Hello everyone!!! Welcome back to my blog. Here is I would like to share to all of you about Learning Words & Learning Grammar. Hope you enjoy it.
Vocabulary development is about learning words, but it is about much more than that. Vocabulary development is also about learning more about those words, and about learning formulaic phrases or chunks, finding words inside them, and learning even more about those words. Even the idea of what counts as a ‘word’ starts to become confused when linguists try to produce watertight definitions. Commonly, we will start from words in the recognition that infants, children and adults talk about ‘words’ and think in terms of a word as a discrete unit. Sometimes children will ask about particular word means or how to say a word by using foreign language and learning to read etc.
Content and function words need different teaching approaches. While the meaning of content words can be explained and talked about, it is very difficult to do this with function words. Usually, children can learn function word incidentally, with a range of different discourse contexts, rather than by using explanation.
Vocabulary needs to be met and recycled at intervals, in different activities, with new knowledge and new connections developed each time the same words are met again. Looking at the five steps, we can see that each ‘step’ is in fact something that needs to happen over and over again, so that each time something new is learnt or remembered. Nation (1990) suggests that a new word needs to be met at least five or six times in a text book unit before it has any chance of being learnt. I am emphasising the need for words to recur, not just in a unit, but across units or chapters, and across levels and years. This method is really important for young learners. Most of them maybe still kids and they want some their toys like doll, robot, etc. kinds of childish things, but that will be useful later.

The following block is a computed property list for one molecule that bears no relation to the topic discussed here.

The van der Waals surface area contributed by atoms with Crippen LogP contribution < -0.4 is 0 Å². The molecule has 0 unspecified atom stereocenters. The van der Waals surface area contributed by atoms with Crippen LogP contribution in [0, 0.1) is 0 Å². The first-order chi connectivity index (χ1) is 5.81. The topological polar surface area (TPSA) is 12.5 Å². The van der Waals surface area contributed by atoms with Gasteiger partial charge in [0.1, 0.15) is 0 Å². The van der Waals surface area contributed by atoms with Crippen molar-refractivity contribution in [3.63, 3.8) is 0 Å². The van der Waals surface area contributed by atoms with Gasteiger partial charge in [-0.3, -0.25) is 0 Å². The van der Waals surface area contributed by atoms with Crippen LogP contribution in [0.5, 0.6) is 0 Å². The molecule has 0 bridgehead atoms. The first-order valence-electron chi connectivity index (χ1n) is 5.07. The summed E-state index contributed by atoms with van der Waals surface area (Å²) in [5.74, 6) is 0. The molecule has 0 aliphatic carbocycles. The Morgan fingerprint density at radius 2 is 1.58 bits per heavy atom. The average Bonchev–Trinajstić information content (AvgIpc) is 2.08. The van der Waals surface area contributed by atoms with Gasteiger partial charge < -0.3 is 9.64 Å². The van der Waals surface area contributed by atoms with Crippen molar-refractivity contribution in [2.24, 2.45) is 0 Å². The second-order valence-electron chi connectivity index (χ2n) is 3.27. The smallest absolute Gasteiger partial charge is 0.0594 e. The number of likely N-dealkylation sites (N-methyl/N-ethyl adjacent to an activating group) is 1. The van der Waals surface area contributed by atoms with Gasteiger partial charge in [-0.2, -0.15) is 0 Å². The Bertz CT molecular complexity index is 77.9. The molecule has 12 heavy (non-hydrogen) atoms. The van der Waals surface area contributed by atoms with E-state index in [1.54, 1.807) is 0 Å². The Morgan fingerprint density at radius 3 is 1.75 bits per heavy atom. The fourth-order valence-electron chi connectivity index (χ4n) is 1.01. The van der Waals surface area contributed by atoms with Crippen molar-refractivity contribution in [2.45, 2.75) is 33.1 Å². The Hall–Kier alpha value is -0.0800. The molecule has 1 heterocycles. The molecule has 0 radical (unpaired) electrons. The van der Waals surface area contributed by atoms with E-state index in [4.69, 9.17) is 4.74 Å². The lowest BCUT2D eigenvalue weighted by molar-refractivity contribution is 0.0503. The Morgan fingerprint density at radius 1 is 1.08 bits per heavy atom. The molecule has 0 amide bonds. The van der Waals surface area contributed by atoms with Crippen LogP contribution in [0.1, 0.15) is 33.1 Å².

Without the grammatical structure it was very big in his language resources, the child could not tell me all he knew about his dinosaur. With the adjective big, he could begin to express his knowledge, but he needed more to express meaning precisely. By learning grammar, this is will helping about language resources and communicative possibilities.
To teach a language to non-native speakers, we need to stop it, to fix it so that we can understand it as a more static set of ways of talking, and break it into bits to offer to learners. Breaking a language into word-sized bits produces ‘vocabulary’, finding patterns in how words are put together produces ‘grammar’. English has a pattern, for example like most native speakers expresses the idea of intensification by placing the adjectives. These patterns are called ‘rules’, we should notice that patterns rules in so far as they describe what people usually do rather than being like ‘school rules’ that teachers ensure are obeyed.
Cognitive psychology suggests that our brains/minds work always with a limited amount of attentional capacity (or mental attention) that is available to concentrate on getting a task achieved. When that task is communicating an idea or message through the foreign language, then it seems that finding the right words takes up attention early on, but that, once those words or chunks are well known, using them takes up less capacity, and attention is freed for grammar. This will be a repeating process of moving from lexis to grammar, as language resources get gradually more extensive. A social factors, the actual need for grammar to communicate. If you can get a message without grammar, a very knowledge of a language makes it possible to buy food in foreign shop.